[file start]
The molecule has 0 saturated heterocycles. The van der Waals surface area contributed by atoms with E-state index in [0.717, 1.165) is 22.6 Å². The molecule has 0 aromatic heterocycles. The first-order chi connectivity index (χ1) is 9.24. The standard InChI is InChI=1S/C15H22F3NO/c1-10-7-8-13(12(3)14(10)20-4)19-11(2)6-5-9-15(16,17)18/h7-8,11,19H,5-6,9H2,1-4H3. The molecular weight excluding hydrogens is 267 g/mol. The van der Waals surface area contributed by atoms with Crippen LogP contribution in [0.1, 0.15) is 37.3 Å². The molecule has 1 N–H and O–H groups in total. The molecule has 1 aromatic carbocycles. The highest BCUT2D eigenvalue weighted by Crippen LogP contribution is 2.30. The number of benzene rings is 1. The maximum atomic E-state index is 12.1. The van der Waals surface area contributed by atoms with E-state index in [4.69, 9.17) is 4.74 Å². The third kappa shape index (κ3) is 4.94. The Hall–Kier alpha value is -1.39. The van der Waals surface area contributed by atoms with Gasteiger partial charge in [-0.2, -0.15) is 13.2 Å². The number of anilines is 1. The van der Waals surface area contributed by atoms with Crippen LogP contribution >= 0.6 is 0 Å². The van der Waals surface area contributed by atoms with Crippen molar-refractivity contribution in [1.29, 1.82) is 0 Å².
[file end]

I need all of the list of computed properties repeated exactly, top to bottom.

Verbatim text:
The molecule has 0 saturated heterocycles. The van der Waals surface area contributed by atoms with E-state index in [0.717, 1.165) is 22.6 Å². The molecule has 0 aromatic heterocycles. The first-order chi connectivity index (χ1) is 9.24. The standard InChI is InChI=1S/C15H22F3NO/c1-10-7-8-13(12(3)14(10)20-4)19-11(2)6-5-9-15(16,17)18/h7-8,11,19H,5-6,9H2,1-4H3. The molecular weight excluding hydrogens is 267 g/mol. The van der Waals surface area contributed by atoms with Crippen LogP contribution in [0.1, 0.15) is 37.3 Å². The molecule has 1 N–H and O–H groups in total. The molecule has 1 aromatic carbocycles. The highest BCUT2D eigenvalue weighted by Crippen LogP contribution is 2.30. The number of benzene rings is 1. The maximum atomic E-state index is 12.1. The van der Waals surface area contributed by atoms with E-state index in [4.69, 9.17) is 4.74 Å². The third kappa shape index (κ3) is 4.94. The Hall–Kier alpha value is -1.39. The van der Waals surface area contributed by atoms with Gasteiger partial charge in [-0.2, -0.15) is 13.2 Å². The number of anilines is 1. The van der Waals surface area contributed by atoms with Crippen LogP contribution >= 0.6 is 0 Å². The van der Waals surface area contributed by atoms with Crippen molar-refractivity contribution in [1.29, 1.82) is 0 Å².